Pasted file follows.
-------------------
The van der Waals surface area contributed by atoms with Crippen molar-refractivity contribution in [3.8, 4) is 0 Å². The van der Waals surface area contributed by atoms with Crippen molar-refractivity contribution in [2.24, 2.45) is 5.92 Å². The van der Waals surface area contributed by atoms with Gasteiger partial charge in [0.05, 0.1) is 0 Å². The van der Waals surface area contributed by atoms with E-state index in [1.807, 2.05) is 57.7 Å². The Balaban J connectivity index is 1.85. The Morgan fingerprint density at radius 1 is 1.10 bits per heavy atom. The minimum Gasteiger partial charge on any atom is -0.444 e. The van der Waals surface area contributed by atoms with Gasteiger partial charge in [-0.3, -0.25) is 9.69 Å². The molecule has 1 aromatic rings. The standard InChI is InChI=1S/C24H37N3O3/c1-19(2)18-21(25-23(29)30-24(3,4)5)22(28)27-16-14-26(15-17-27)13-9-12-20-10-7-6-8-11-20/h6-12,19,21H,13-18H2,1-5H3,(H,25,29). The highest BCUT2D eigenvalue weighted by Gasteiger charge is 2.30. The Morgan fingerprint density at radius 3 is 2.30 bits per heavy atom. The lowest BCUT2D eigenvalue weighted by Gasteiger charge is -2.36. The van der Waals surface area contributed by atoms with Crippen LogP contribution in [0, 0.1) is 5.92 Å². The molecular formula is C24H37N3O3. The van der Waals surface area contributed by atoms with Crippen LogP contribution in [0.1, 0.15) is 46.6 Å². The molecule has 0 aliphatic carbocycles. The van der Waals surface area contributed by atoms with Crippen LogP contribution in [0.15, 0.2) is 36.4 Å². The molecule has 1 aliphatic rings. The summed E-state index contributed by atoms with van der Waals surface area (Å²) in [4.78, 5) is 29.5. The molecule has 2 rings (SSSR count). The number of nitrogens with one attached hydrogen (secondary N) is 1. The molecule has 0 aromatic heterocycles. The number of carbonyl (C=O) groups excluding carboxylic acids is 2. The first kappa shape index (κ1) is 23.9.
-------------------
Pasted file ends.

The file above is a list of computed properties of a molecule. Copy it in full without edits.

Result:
The van der Waals surface area contributed by atoms with Crippen molar-refractivity contribution in [3.8, 4) is 0 Å². The van der Waals surface area contributed by atoms with Crippen molar-refractivity contribution in [2.24, 2.45) is 5.92 Å². The van der Waals surface area contributed by atoms with Gasteiger partial charge in [0.05, 0.1) is 0 Å². The van der Waals surface area contributed by atoms with E-state index in [1.807, 2.05) is 57.7 Å². The Balaban J connectivity index is 1.85. The Morgan fingerprint density at radius 1 is 1.10 bits per heavy atom. The minimum Gasteiger partial charge on any atom is -0.444 e. The van der Waals surface area contributed by atoms with Gasteiger partial charge in [-0.3, -0.25) is 9.69 Å². The molecule has 1 aromatic rings. The standard InChI is InChI=1S/C24H37N3O3/c1-19(2)18-21(25-23(29)30-24(3,4)5)22(28)27-16-14-26(15-17-27)13-9-12-20-10-7-6-8-11-20/h6-12,19,21H,13-18H2,1-5H3,(H,25,29). The highest BCUT2D eigenvalue weighted by Gasteiger charge is 2.30. The Morgan fingerprint density at radius 3 is 2.30 bits per heavy atom. The lowest BCUT2D eigenvalue weighted by Gasteiger charge is -2.36. The van der Waals surface area contributed by atoms with Crippen LogP contribution in [0, 0.1) is 5.92 Å². The molecular formula is C24H37N3O3. The van der Waals surface area contributed by atoms with Crippen LogP contribution in [0.1, 0.15) is 46.6 Å². The molecule has 0 aliphatic carbocycles. The van der Waals surface area contributed by atoms with Crippen LogP contribution in [0.15, 0.2) is 36.4 Å². The molecule has 1 aliphatic rings. The summed E-state index contributed by atoms with van der Waals surface area (Å²) in [4.78, 5) is 29.5. The molecule has 2 rings (SSSR count). The number of nitrogens with one attached hydrogen (secondary N) is 1. The molecule has 0 aromatic heterocycles. The number of carbonyl (C=O) groups excluding carboxylic acids is 2. The first kappa shape index (κ1) is 23.9.